She may be the only girl on the field, but as far as Port Townsend High School senior Jordyn King is concerned, “I’m just another player out there.”
King’s career as a softball player extends all the way back to her T-ball days, so when both the Port Townsend and Chimacum high school softball programs were canceled this season due to lack of participation, she was not surprised when several of her friends encouraged her to try out for baseball with the boys.
“I’ve had friends saying I should give it a try since sophomore year,” King said.
Fellow PTHS senior Jackson Foster – who plays baseball, basketball and football – suggested it to King this year, and Lamont Thornton, who coaches the Redhawks baseball team, only needed to be convinced King could keep up.
PTHS Athletic Director Lysa Falge added once Thornton and the school district had ensured King’s transition from softball to baseball was allowed by the rules of the Washington Interscholastic Activities Association, there was “no hesitation” in welcoming her to her new team.
“All my teammates have been really encouraging,” King said. “They’ve told me not to be scared to try, even if I might fall short. It helps that I was already part of the boys’ social circles, so I was already good friends with most of them.”
King admitted baseball “moves faster and hits harder” than softball, but she’s been able to adjust by training her arm to make longer throws; this is to compensate for baseball fields being more spread out than softball fields.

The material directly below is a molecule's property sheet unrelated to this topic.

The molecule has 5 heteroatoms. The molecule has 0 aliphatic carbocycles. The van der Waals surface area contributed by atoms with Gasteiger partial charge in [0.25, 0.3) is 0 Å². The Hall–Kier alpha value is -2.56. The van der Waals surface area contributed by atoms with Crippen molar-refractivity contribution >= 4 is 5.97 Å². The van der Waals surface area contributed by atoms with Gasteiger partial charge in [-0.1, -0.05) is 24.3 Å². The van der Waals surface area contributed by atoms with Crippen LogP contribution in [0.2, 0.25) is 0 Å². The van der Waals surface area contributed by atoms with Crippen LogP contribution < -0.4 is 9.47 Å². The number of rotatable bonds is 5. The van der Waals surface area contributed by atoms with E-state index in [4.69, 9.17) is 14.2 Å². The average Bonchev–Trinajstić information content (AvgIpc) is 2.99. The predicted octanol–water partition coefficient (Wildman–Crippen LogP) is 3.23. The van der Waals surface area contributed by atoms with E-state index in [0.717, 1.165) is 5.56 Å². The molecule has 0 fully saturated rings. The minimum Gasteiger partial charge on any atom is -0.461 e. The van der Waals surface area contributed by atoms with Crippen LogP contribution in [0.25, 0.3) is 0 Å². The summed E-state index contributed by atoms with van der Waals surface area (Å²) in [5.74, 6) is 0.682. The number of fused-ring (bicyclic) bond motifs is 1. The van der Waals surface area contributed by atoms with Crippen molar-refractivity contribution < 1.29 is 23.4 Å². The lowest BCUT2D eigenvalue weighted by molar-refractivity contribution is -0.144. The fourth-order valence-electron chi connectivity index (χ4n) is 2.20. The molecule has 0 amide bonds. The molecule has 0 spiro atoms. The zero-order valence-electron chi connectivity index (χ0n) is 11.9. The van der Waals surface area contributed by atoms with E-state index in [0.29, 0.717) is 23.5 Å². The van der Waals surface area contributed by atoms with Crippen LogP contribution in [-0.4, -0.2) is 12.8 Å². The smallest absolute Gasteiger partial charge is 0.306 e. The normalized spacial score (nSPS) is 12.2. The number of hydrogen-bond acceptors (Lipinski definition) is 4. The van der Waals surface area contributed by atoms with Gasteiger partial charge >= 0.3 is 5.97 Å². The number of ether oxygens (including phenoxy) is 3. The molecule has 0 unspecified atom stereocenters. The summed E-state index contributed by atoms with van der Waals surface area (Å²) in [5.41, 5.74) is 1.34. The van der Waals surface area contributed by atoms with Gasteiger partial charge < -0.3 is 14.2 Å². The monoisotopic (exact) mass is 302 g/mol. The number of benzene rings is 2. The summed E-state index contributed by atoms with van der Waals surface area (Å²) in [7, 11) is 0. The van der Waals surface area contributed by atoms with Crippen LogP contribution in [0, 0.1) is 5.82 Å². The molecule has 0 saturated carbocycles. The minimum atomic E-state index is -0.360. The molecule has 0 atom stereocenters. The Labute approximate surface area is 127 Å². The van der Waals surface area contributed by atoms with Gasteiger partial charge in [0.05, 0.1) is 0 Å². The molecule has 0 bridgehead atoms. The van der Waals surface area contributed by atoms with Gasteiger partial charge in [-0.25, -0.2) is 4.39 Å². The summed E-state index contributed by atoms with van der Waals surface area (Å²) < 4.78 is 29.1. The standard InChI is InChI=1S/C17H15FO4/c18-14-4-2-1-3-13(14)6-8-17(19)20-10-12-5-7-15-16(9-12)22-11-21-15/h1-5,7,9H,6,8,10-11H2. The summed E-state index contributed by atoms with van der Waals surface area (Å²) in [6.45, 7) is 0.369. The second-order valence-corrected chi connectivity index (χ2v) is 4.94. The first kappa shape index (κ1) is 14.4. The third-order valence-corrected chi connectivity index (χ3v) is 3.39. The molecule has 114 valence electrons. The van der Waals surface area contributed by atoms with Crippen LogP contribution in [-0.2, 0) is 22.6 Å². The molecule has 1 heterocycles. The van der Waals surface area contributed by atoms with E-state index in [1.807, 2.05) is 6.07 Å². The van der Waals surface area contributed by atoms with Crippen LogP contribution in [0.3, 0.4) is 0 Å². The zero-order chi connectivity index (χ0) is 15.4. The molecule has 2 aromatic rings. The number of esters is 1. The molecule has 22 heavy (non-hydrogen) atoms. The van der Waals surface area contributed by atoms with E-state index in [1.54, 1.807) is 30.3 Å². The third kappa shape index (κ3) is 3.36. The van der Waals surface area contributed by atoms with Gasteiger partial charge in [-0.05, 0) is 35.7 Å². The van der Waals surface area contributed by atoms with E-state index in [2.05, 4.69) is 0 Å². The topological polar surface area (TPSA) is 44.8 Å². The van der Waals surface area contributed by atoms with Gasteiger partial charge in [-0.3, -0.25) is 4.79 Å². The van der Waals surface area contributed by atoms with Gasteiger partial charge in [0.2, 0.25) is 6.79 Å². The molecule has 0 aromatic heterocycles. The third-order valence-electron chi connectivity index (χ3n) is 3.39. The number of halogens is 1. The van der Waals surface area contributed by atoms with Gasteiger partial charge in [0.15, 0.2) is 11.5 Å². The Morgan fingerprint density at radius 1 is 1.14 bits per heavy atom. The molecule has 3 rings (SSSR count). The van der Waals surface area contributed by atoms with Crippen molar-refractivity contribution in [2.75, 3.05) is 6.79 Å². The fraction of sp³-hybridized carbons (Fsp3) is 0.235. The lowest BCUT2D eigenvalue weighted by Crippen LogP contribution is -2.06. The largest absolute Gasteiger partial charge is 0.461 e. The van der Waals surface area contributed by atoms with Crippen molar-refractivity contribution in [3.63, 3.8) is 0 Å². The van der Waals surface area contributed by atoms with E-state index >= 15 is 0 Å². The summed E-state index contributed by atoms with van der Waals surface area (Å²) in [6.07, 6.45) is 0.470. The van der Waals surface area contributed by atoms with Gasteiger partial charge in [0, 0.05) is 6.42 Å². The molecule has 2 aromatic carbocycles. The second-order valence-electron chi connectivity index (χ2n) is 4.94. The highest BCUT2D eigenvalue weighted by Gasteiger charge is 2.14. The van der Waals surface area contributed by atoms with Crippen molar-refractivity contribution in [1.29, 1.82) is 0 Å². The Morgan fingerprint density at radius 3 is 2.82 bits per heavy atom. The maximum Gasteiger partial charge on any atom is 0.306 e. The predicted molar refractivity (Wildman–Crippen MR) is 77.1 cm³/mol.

“I don’t need any more time to warm up than my teammates,” King said. “I just spend more of that time warming up my arm.”
King and Falge agreed the senior softball turned hardball player has not asked for, or received, any special breaks or dispensations, aside from her own changing area. She still does everything out on the field the boys are expected to do.
“Part of the reason why they’ve welcomed Jordyn so openly is because she’s no different from the rest of the players,” Falge said. “She’s coming on board an already well-qualified team. She doesn’t stand out, because she works effectively as part of the unit as a whole.”
This suits King just fine.
“A lot of times, folks don’t even notice I’m a girl when I’m playing, unless my ponytail is out,” King said.
Why not combine PT and Chimacum softball?
With both the Port Townsend and Chimacum high schools having to cancel their respective softball programs because they did not have enough players, parents have asked PTHS Athletic Director Lysa Falge, “Why not just combine the two teams to meet the minimum roster requirements?”
According to Falge, while combining sports teams made up of individually competing players is relatively simple, it’s more difficult for sports in which teams compete as groups.
“For one thing, it requires several months of prior notice, just for approval,” Falge said. “If we were going to do this, we would have had to start at least six months ago.”
Another drawback of combining the PT and Chimacum softball teams would be that the resulting team would automatically be downgraded from 1A to 2A, “so we wouldn’t even be playing in our own league anymore,” said Falge.
Falge was uncertain whether such a measure would need to be considered in the future, especially since the last time PT canceled its softball program was 2003.